Defocus incorporated multiple segments (DIMS) spectacle lenses are designed to slow myopia progression in children, based on the principle of peripheral myopic defocus and simultaneous vision. They are a dual focus spectacle lens consisting of a central optical zone for correcting distance refractive error, and an annulus comprising several hundred circular segments, each ~1 mm in diameter with a relative positive power of 3.50D equally distributed throughout the mid-peripheral area in a honeycomb pattern [14]. DIMS spectacles reduce the progression of myopia and reduce axial elongation by 50–60% compared to single vision (SV) lenses [1416]. The optical properties of DIMS spectacles [17] cause minimal [18] or no [16] adverse effects on vision.

The literature reveals no trials of DIMS in European populations and no studies comparing atropine with DIMS. It is believed that different mechanisms underly the benefit from atropine (non-accommodative, possibly via acting directly on receptors in the sclera) and optical approaches such as DIMS (reducing relative hyperopic defocus) [19]. Therefore, it is hypothesised that their combined use may create an additive effect, which to date has not been explored.

The goals of this study are to evaluate the efficacy of DIMS in slowing the progression of myopia in a population of European children in comparison with atropine and combined DIMS and atropine.

Materials and methods

Study design

The study was a prospective controlled observational study carried out in a paediatric ophthalmology clinic setting. The clinic has a reputation for myopia control and participants were highly motivated to pursue treatment, but often attended the clinic because of a preference for a specific intervention and therefore random allocation to study groups was not possible. Measurements of visual acuity (VA), cycloplegic autorefraction spherical equivalent refraction (SER), and axial length (AL) were taken by masked observers following a fixed protocol.

Potential participants underwent a full ophthalmological assessment including symptoms and history, presenting VA with pre-study spectacles, orthoptic testing, refraction (including cycloplegic autorefraction), and dilated fundoscopy. Suitable participants (see below) were provided with information on three options for myopia control: 0.01% atropine, DIMS spectacles, or combined 0.01% atropine+DIMS. These options were discussed with patients, parents, and clinicians (PN, AL) and participants and their parents were free to choose their preferred option, or to continue in single vision spectacles. Some families were hesitant to undertake a long-term pharmacological or novel optical treatment and therefore opted not to undertake myopia control at that time and instead to join the control group and wear single vision spectacles.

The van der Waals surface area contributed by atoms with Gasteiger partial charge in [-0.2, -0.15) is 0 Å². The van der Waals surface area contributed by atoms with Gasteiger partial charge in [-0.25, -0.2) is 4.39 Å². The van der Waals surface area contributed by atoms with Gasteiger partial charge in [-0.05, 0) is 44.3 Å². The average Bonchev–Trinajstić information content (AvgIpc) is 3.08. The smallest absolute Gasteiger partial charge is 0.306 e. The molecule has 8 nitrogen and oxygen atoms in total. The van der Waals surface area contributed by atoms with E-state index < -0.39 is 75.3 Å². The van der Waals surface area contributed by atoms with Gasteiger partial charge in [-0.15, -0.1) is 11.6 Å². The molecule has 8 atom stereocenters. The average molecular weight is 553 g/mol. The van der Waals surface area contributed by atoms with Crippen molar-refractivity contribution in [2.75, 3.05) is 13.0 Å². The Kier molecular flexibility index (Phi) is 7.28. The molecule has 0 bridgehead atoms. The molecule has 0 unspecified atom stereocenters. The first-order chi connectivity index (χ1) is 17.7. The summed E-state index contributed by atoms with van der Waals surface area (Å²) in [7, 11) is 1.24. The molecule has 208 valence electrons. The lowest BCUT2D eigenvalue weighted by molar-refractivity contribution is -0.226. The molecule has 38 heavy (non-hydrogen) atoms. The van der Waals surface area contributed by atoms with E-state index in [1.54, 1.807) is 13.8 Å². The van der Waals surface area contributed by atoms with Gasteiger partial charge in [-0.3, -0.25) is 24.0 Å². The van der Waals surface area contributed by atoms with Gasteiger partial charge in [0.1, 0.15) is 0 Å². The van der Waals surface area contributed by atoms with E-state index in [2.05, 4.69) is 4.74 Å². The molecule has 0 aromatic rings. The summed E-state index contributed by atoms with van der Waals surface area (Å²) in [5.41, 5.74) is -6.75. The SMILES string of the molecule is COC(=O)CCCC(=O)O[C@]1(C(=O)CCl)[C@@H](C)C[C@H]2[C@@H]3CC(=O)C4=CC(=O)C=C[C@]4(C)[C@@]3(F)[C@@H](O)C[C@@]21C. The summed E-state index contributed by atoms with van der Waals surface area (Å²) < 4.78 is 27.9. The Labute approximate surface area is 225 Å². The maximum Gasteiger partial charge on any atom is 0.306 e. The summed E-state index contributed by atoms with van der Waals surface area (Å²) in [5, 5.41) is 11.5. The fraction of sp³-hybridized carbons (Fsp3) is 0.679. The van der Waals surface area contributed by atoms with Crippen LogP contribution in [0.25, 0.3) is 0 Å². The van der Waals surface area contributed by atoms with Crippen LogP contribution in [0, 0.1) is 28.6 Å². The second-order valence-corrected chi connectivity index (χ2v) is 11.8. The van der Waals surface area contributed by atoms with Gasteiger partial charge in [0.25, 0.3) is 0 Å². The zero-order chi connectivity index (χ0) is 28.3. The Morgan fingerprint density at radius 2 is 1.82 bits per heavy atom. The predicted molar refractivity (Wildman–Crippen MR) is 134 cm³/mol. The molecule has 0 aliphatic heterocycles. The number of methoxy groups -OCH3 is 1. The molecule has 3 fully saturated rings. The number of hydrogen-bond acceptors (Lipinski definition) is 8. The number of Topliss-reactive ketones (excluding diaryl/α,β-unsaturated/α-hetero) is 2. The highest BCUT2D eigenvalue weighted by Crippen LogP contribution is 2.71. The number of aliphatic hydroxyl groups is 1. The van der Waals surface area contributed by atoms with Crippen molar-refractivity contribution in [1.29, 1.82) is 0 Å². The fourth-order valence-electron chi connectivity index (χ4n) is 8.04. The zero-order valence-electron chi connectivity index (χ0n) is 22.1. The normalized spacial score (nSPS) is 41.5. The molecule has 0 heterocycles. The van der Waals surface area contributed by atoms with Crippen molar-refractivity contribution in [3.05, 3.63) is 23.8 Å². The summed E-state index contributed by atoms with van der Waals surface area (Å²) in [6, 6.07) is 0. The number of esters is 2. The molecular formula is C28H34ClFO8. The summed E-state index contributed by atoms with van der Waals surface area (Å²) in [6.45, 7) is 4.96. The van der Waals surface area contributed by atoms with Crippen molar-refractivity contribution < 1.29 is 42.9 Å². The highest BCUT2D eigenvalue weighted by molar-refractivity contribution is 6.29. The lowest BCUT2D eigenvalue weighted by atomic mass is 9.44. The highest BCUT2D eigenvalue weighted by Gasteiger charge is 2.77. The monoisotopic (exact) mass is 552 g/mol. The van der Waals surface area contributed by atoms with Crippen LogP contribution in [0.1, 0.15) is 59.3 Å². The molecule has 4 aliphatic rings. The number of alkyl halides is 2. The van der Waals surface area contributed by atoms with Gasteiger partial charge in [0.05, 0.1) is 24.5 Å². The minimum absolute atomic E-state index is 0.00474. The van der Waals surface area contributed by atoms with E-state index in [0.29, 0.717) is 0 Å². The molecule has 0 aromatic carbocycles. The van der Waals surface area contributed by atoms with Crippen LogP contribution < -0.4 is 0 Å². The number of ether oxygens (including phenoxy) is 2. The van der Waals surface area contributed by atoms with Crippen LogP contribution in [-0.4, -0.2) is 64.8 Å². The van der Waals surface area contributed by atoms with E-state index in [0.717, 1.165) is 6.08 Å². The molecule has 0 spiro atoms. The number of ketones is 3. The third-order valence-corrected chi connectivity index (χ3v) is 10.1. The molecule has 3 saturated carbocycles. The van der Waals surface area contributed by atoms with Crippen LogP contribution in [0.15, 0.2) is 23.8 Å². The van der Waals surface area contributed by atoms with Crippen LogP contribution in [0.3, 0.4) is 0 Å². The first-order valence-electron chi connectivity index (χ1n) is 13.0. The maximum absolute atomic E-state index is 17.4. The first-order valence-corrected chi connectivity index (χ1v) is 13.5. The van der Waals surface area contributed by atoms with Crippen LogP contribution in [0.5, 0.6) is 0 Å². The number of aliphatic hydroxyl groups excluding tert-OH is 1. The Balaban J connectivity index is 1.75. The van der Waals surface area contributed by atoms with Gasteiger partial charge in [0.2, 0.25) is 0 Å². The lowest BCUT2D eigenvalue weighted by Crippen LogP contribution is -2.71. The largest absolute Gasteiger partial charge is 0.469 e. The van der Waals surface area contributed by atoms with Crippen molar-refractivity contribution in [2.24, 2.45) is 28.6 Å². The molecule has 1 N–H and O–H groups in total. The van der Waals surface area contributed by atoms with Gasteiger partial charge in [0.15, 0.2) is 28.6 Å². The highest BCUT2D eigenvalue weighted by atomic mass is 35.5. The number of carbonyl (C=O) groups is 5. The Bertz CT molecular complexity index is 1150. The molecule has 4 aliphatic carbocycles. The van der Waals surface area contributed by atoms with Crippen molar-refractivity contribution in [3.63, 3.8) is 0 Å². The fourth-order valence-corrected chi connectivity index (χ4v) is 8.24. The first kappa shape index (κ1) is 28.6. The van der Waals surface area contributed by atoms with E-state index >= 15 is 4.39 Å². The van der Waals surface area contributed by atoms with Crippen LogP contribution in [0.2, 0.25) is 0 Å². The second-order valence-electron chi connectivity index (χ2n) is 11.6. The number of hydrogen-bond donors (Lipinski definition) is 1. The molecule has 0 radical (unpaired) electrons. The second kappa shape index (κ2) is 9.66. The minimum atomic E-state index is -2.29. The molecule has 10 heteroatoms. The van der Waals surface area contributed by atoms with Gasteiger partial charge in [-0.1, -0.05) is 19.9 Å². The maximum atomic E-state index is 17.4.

For all participants, written informed consent was obtained from parents/guardians. Participants were provided with their interventions and follow-up arranged after 3, 6, and 12 months. The outcome variables were assessed at each follow-up. The importance of attendance at follow-up was stressed to all participants, and telephone reminders were used together with rebooking of missed appointments to encourage attendance.

The study received approval from the Ethics Committee of the University of Milan and was performed in accordance with the ethical standards as laid down in the 1964 Declaration of Helsinki and its later amendments.


The selection criteria are in Table 1. The target sample size was at least 30 participants in each group. Myopia milder than -0.50D (SER) was excluded to avoid potential difficulties persuading participants with minimal myopia to wear spectacles. Myopia higher than 4.00D was excluded to decrease the risk of any participants having syndromic myopia.


DIMS spectacles (Hoya® MiyoSmart®) were prescribed and dispensed according to the manufacturer’s fitting guide, with participants instructed to wear the spectacles as close to all waking hours as practical (e.g., not for bathing or swimming). For those receiving atropine, 0.01% drops (ATOM galenic formulation) [20] were used, with one drop being instilled in each eye every night, before sleeping. All participants throughout the study were free to ask for a re-evaluation of their myopic prescription.

Outcome variables

The outcome variables were always assessed in the same room with lighting set at 600 Lux by the same team of four orthoptists, all of whom were masked to the participants’ interventions.